Sylvan Lake — Located in the middle of all those beautiful pine trees and granite spires is a picturesque lake that was created after the Sylvan Lake Water Dam was built across Sunday Gulch Creek. The area offers prime picnic spots, rock climbing, small rental boats, swimming and hiking trails. If you’ve got a love for hiking, consider venturing the Sunday Gulch Trail. The trail is a strenuous 3-mile loop that descends through the gulch alongside a flowing creek with handrails to help you keep your balance. This trail is difficult and can take 2-3 hours to complete, so be sure to pack shoes that can get wet, a lot of water and any other supplies that you’ll need to keep energized and safe.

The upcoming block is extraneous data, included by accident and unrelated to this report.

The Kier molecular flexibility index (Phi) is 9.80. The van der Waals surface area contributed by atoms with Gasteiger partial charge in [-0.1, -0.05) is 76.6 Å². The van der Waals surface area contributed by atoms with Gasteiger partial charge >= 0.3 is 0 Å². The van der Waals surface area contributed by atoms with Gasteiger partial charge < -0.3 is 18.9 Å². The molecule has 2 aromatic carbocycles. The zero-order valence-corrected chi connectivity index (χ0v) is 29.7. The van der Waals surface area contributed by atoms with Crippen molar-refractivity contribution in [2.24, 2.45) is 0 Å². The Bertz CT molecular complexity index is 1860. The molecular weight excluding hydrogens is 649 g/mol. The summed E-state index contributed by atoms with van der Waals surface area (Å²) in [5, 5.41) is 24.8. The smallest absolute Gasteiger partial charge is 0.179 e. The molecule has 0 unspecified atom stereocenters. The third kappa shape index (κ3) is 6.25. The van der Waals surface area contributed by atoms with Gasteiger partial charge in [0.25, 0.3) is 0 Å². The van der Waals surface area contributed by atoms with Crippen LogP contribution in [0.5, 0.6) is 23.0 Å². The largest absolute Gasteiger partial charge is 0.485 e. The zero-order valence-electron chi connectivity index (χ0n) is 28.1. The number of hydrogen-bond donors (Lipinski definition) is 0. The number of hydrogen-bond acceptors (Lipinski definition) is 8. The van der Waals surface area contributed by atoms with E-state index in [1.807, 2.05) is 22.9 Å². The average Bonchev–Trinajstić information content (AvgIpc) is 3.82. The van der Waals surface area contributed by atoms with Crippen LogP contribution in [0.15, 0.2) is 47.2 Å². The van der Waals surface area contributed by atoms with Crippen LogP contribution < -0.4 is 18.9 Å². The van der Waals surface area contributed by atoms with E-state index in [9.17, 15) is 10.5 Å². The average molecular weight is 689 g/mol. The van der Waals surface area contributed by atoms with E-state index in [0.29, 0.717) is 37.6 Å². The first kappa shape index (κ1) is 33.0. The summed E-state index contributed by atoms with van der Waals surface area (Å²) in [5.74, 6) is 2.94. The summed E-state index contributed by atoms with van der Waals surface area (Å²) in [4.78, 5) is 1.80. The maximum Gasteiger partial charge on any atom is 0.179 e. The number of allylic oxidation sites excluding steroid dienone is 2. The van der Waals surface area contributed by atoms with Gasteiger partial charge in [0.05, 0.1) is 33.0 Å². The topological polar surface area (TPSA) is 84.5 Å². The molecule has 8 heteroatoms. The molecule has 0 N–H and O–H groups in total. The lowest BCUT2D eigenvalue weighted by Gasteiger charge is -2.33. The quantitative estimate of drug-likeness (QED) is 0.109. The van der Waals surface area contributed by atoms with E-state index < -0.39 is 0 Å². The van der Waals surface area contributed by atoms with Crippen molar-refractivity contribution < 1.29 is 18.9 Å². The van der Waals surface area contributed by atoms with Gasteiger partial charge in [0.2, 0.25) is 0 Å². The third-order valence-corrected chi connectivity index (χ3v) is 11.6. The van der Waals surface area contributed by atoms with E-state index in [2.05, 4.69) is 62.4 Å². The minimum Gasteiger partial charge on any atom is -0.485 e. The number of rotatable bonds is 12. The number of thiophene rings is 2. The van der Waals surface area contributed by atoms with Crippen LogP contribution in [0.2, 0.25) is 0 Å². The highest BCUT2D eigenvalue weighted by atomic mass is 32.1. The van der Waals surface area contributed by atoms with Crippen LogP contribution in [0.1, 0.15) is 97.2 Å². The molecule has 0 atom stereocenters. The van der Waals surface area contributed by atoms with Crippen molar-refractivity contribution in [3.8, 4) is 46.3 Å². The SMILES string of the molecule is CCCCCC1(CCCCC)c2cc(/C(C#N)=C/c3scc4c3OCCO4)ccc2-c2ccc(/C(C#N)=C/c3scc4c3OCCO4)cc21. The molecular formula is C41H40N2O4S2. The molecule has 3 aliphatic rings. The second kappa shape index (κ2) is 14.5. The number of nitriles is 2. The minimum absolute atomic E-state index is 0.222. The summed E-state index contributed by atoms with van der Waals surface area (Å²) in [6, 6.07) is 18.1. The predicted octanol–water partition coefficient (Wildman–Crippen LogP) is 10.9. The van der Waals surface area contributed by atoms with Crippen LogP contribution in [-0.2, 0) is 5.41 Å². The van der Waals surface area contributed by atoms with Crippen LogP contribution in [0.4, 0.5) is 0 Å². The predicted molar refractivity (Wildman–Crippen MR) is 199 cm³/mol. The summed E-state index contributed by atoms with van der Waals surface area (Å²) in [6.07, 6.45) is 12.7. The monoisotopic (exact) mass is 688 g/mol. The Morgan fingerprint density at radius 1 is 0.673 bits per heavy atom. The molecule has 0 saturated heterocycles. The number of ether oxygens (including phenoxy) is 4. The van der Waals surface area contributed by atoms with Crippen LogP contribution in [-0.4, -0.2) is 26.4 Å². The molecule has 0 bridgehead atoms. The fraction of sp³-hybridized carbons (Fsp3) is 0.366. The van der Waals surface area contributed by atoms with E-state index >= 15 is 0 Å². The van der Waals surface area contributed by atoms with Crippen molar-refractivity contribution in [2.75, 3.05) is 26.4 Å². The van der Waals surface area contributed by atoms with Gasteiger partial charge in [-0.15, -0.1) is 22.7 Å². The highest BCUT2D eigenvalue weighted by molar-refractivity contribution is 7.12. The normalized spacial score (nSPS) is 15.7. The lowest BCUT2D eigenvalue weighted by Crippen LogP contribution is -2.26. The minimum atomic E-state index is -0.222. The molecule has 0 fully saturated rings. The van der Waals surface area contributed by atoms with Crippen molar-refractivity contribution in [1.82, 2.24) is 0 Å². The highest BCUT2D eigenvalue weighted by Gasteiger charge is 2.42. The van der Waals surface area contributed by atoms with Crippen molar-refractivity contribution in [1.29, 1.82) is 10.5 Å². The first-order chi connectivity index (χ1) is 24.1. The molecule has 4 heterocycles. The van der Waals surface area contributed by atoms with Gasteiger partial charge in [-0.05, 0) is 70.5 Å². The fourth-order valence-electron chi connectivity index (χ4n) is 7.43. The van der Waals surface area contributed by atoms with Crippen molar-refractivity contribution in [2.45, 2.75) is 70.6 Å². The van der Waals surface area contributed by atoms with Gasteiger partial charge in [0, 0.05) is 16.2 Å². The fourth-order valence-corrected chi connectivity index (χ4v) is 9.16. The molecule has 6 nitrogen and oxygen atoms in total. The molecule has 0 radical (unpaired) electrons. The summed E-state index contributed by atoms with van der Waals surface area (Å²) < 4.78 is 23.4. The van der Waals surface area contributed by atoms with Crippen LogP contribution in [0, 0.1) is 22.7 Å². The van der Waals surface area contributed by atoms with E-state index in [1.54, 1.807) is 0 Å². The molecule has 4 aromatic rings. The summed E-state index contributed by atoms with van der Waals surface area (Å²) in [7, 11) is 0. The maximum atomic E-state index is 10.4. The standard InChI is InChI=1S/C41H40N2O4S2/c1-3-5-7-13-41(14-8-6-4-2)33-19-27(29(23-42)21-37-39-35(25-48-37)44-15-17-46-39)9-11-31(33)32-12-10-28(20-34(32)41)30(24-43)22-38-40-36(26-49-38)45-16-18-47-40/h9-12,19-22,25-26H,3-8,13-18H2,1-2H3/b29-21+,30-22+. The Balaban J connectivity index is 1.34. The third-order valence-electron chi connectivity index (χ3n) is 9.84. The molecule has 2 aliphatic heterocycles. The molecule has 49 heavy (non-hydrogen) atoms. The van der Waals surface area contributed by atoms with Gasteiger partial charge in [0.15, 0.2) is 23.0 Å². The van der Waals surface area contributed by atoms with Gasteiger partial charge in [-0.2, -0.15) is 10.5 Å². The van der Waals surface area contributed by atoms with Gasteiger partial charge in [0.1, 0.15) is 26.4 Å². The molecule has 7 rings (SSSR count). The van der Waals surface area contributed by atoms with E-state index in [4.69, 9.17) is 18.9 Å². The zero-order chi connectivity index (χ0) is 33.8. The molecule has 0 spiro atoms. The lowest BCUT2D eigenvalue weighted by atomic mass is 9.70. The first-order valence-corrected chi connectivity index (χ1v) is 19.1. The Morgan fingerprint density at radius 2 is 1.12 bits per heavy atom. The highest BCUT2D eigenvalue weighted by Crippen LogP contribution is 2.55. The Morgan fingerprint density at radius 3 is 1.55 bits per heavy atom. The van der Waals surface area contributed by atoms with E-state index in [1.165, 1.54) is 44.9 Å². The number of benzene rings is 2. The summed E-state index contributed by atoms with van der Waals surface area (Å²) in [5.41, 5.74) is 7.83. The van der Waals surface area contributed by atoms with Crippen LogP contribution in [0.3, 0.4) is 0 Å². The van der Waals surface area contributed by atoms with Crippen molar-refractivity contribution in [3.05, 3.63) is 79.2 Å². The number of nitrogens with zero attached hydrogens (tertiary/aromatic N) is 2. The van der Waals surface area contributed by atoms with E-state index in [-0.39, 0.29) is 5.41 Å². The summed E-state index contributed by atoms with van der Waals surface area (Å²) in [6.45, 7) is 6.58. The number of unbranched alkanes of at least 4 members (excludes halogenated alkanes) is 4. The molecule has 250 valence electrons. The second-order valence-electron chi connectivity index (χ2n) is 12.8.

Hill City — End the fun-filled day by making your way through Hill City to check out the awesome shops, restaurants. and the 1880 Train. If you’re craving a glass of wine or cold brew, be sure to check out the many breweries and wineries in town —most offer free taste testing!

If you really enjoy hiking, think about adding an extra day onto your trip to hike Black Elk Peak (formerly known as Harney Peak). The most common trailhead is located at Sylvan Lake. The 3.5-mile hike to the peak gains 1,100 feet in elevation can take 4-5 hours. Plus, be sure to check out the iconic Poets Table during your hike — but beware, the popular attraction is known to be difficult to find and directions are limited.

View the Custer State Park map

Mount Rushmore National Memorial